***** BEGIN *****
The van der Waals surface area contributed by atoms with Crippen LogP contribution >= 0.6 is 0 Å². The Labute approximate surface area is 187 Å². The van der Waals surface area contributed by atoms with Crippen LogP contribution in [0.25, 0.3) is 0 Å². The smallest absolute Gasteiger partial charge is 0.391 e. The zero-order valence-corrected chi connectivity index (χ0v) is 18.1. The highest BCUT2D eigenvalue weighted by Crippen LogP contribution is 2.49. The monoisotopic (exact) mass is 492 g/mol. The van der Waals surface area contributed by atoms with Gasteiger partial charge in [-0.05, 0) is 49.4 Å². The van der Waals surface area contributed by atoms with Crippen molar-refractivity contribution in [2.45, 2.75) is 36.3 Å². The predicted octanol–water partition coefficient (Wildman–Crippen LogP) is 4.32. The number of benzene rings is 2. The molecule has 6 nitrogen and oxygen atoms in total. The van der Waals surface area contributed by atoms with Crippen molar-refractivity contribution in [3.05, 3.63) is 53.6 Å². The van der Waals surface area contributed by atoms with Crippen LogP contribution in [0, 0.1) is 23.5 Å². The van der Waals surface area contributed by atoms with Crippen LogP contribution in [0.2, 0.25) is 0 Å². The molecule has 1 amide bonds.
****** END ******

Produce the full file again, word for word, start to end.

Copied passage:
The van der Waals surface area contributed by atoms with Crippen LogP contribution >= 0.6 is 0 Å². The Labute approximate surface area is 187 Å². The van der Waals surface area contributed by atoms with Crippen LogP contribution in [0.25, 0.3) is 0 Å². The smallest absolute Gasteiger partial charge is 0.391 e. The zero-order valence-corrected chi connectivity index (χ0v) is 18.1. The highest BCUT2D eigenvalue weighted by Crippen LogP contribution is 2.49. The monoisotopic (exact) mass is 492 g/mol. The van der Waals surface area contributed by atoms with Gasteiger partial charge in [-0.05, 0) is 49.4 Å². The van der Waals surface area contributed by atoms with Crippen molar-refractivity contribution in [2.45, 2.75) is 36.3 Å². The predicted octanol–water partition coefficient (Wildman–Crippen LogP) is 4.32. The number of benzene rings is 2. The molecule has 6 nitrogen and oxygen atoms in total. The van der Waals surface area contributed by atoms with Crippen molar-refractivity contribution in [3.05, 3.63) is 53.6 Å². The van der Waals surface area contributed by atoms with Crippen LogP contribution in [0, 0.1) is 23.5 Å². The van der Waals surface area contributed by atoms with Crippen LogP contribution in [0.2, 0.25) is 0 Å². The molecule has 1 amide bonds.